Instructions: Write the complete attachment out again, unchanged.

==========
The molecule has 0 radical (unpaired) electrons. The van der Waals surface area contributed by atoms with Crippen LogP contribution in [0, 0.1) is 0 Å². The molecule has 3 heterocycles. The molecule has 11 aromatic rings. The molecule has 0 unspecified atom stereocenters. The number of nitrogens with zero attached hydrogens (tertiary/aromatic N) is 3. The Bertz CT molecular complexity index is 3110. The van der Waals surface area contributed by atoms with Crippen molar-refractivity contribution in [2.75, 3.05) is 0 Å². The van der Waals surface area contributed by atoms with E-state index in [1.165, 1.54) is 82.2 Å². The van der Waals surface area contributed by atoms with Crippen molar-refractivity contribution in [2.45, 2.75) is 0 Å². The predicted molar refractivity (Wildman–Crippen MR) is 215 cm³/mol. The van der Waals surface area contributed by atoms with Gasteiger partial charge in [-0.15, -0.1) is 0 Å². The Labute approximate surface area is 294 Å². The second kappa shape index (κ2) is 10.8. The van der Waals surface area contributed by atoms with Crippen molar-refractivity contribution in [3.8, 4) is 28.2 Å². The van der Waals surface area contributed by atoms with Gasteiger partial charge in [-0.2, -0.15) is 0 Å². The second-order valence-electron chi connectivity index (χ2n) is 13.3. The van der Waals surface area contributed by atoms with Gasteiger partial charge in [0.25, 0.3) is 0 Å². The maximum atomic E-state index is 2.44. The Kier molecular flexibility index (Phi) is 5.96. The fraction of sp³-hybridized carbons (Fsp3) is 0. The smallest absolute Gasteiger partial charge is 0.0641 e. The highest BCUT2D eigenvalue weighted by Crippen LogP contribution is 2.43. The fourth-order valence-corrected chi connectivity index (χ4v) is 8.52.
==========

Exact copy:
The molecule has 0 radical (unpaired) electrons. The van der Waals surface area contributed by atoms with Crippen LogP contribution in [0, 0.1) is 0 Å². The molecule has 3 heterocycles. The molecule has 11 aromatic rings. The molecule has 0 unspecified atom stereocenters. The number of nitrogens with zero attached hydrogens (tertiary/aromatic N) is 3. The Bertz CT molecular complexity index is 3110. The van der Waals surface area contributed by atoms with Crippen molar-refractivity contribution in [2.75, 3.05) is 0 Å². The van der Waals surface area contributed by atoms with E-state index in [1.165, 1.54) is 82.2 Å². The van der Waals surface area contributed by atoms with Crippen molar-refractivity contribution in [2.45, 2.75) is 0 Å². The predicted molar refractivity (Wildman–Crippen MR) is 215 cm³/mol. The van der Waals surface area contributed by atoms with Gasteiger partial charge in [-0.15, -0.1) is 0 Å². The Labute approximate surface area is 294 Å². The second kappa shape index (κ2) is 10.8. The van der Waals surface area contributed by atoms with Crippen molar-refractivity contribution in [3.8, 4) is 28.2 Å². The van der Waals surface area contributed by atoms with Gasteiger partial charge in [-0.2, -0.15) is 0 Å². The second-order valence-electron chi connectivity index (χ2n) is 13.3. The van der Waals surface area contributed by atoms with Gasteiger partial charge in [0.25, 0.3) is 0 Å². The maximum atomic E-state index is 2.44. The Kier molecular flexibility index (Phi) is 5.96. The fraction of sp³-hybridized carbons (Fsp3) is 0. The smallest absolute Gasteiger partial charge is 0.0641 e. The highest BCUT2D eigenvalue weighted by Crippen LogP contribution is 2.43. The fourth-order valence-corrected chi connectivity index (χ4v) is 8.52.